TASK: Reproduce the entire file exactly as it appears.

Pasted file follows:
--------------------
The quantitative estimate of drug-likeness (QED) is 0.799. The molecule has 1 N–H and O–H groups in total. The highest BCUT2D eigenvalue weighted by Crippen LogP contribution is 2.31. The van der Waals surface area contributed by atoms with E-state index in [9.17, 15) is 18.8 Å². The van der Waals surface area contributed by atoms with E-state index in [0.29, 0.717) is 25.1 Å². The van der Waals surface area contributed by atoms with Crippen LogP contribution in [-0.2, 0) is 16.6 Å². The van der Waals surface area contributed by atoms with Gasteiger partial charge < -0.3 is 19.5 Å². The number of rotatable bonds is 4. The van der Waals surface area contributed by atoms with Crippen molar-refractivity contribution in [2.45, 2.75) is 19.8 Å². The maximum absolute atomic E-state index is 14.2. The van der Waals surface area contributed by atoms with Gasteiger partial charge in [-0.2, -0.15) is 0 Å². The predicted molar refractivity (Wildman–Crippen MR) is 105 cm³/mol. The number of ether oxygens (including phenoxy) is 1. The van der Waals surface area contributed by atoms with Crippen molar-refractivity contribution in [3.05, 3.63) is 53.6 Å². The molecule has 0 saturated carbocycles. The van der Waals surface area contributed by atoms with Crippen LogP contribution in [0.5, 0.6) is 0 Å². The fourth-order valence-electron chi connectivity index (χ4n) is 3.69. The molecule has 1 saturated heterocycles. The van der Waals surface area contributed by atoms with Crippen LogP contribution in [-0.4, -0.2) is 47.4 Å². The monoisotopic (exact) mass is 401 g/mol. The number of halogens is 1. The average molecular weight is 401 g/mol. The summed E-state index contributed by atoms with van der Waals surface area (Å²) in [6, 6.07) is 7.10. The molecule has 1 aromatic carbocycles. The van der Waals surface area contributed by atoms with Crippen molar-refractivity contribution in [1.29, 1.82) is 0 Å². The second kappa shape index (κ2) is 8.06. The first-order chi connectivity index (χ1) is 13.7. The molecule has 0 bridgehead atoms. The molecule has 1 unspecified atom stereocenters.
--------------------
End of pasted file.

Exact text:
The quantitative estimate of drug-likeness (QED) is 0.799. The molecule has 1 N–H and O–H groups in total. The highest BCUT2D eigenvalue weighted by Crippen LogP contribution is 2.31. The van der Waals surface area contributed by atoms with E-state index in [9.17, 15) is 18.8 Å². The van der Waals surface area contributed by atoms with E-state index in [0.29, 0.717) is 25.1 Å². The van der Waals surface area contributed by atoms with Crippen LogP contribution in [-0.2, 0) is 16.6 Å². The van der Waals surface area contributed by atoms with Gasteiger partial charge < -0.3 is 19.5 Å². The number of rotatable bonds is 4. The van der Waals surface area contributed by atoms with Crippen molar-refractivity contribution in [2.45, 2.75) is 19.8 Å². The maximum absolute atomic E-state index is 14.2. The van der Waals surface area contributed by atoms with Gasteiger partial charge in [-0.2, -0.15) is 0 Å². The predicted molar refractivity (Wildman–Crippen MR) is 105 cm³/mol. The number of ether oxygens (including phenoxy) is 1. The van der Waals surface area contributed by atoms with Crippen molar-refractivity contribution in [3.05, 3.63) is 53.6 Å². The molecule has 0 saturated carbocycles. The van der Waals surface area contributed by atoms with Crippen LogP contribution in [0.5, 0.6) is 0 Å². The fourth-order valence-electron chi connectivity index (χ4n) is 3.69. The molecule has 1 saturated heterocycles. The van der Waals surface area contributed by atoms with Crippen LogP contribution in [-0.4, -0.2) is 47.4 Å². The monoisotopic (exact) mass is 401 g/mol. The number of halogens is 1. The average molecular weight is 401 g/mol. The summed E-state index contributed by atoms with van der Waals surface area (Å²) in [6, 6.07) is 7.10. The molecule has 1 aromatic carbocycles. The van der Waals surface area contributed by atoms with Crippen molar-refractivity contribution in [1.29, 1.82) is 0 Å². The second kappa shape index (κ2) is 8.06. The first-order chi connectivity index (χ1) is 13.7. The molecule has 0 bridgehead atoms. The molecule has 1 unspecified atom stereocenters.